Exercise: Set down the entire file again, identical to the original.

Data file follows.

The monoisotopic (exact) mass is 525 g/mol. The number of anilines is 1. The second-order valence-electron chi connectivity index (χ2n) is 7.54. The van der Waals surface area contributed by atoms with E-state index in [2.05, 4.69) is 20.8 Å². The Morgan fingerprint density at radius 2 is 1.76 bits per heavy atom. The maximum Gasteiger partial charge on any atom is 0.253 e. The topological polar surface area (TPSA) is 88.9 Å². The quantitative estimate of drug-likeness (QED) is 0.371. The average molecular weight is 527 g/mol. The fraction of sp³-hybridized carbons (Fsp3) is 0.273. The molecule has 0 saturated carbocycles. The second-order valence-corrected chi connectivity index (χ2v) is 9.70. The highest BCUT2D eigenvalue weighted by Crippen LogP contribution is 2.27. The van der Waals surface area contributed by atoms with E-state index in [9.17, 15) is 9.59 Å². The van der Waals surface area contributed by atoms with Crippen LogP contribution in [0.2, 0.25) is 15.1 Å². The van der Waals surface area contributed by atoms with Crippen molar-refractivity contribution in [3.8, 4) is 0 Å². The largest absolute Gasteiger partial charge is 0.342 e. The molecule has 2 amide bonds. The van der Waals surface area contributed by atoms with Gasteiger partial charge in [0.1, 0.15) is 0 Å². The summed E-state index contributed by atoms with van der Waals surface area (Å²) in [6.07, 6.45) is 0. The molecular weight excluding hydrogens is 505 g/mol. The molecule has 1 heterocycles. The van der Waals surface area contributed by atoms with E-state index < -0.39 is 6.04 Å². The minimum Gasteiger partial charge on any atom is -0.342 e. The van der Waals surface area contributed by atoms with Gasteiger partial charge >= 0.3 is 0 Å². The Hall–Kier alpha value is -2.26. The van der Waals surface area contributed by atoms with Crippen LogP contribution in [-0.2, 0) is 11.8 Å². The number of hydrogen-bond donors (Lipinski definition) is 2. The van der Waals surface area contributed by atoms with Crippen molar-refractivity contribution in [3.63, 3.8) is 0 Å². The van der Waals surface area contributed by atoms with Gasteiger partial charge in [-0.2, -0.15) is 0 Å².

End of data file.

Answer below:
The monoisotopic (exact) mass is 525 g/mol. The number of anilines is 1. The second-order valence-electron chi connectivity index (χ2n) is 7.54. The van der Waals surface area contributed by atoms with E-state index in [2.05, 4.69) is 20.8 Å². The Morgan fingerprint density at radius 2 is 1.76 bits per heavy atom. The maximum Gasteiger partial charge on any atom is 0.253 e. The topological polar surface area (TPSA) is 88.9 Å². The quantitative estimate of drug-likeness (QED) is 0.371. The average molecular weight is 527 g/mol. The fraction of sp³-hybridized carbons (Fsp3) is 0.273. The molecule has 0 saturated carbocycles. The second-order valence-corrected chi connectivity index (χ2v) is 9.70. The highest BCUT2D eigenvalue weighted by Crippen LogP contribution is 2.27. The van der Waals surface area contributed by atoms with E-state index in [9.17, 15) is 9.59 Å². The van der Waals surface area contributed by atoms with Crippen LogP contribution in [0.2, 0.25) is 15.1 Å². The van der Waals surface area contributed by atoms with Crippen molar-refractivity contribution in [3.8, 4) is 0 Å². The largest absolute Gasteiger partial charge is 0.342 e. The molecule has 2 amide bonds. The van der Waals surface area contributed by atoms with Gasteiger partial charge in [0.1, 0.15) is 0 Å². The summed E-state index contributed by atoms with van der Waals surface area (Å²) in [6.07, 6.45) is 0. The molecular weight excluding hydrogens is 505 g/mol. The molecule has 1 heterocycles. The van der Waals surface area contributed by atoms with E-state index < -0.39 is 6.04 Å². The minimum Gasteiger partial charge on any atom is -0.342 e. The van der Waals surface area contributed by atoms with Gasteiger partial charge >= 0.3 is 0 Å². The Hall–Kier alpha value is -2.26. The van der Waals surface area contributed by atoms with Crippen LogP contribution in [-0.2, 0) is 11.8 Å². The number of hydrogen-bond donors (Lipinski definition) is 2. The van der Waals surface area contributed by atoms with Crippen molar-refractivity contribution in [3.63, 3.8) is 0 Å². The van der Waals surface area contributed by atoms with Gasteiger partial charge in [-0.2, -0.15) is 0 Å².